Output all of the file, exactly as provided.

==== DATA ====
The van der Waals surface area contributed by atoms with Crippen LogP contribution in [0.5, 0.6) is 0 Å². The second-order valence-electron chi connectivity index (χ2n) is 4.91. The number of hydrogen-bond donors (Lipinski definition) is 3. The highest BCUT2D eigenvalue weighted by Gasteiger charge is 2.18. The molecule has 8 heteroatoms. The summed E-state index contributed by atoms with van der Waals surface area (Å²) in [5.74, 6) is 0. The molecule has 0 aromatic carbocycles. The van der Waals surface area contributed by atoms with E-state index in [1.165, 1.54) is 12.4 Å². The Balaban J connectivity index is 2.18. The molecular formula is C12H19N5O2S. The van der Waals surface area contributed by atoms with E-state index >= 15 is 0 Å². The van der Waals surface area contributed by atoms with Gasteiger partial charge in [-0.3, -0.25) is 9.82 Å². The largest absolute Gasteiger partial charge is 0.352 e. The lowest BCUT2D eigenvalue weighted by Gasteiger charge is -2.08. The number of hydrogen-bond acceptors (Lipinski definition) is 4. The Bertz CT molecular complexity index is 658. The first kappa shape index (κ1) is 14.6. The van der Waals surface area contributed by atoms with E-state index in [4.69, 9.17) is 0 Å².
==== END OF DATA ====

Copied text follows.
The van der Waals surface area contributed by atoms with Crippen LogP contribution in [0.5, 0.6) is 0 Å². The second-order valence-electron chi connectivity index (χ2n) is 4.91. The number of hydrogen-bond donors (Lipinski definition) is 3. The highest BCUT2D eigenvalue weighted by Gasteiger charge is 2.18. The molecule has 8 heteroatoms. The summed E-state index contributed by atoms with van der Waals surface area (Å²) in [5.74, 6) is 0. The molecule has 0 aromatic carbocycles. The van der Waals surface area contributed by atoms with E-state index in [1.165, 1.54) is 12.4 Å². The Balaban J connectivity index is 2.18. The molecular formula is C12H19N5O2S. The van der Waals surface area contributed by atoms with E-state index >= 15 is 0 Å². The van der Waals surface area contributed by atoms with Gasteiger partial charge in [-0.3, -0.25) is 9.82 Å². The largest absolute Gasteiger partial charge is 0.352 e. The lowest BCUT2D eigenvalue weighted by Gasteiger charge is -2.08. The number of hydrogen-bond acceptors (Lipinski definition) is 4. The Bertz CT molecular complexity index is 658. The first kappa shape index (κ1) is 14.6. The van der Waals surface area contributed by atoms with E-state index in [4.69, 9.17) is 0 Å².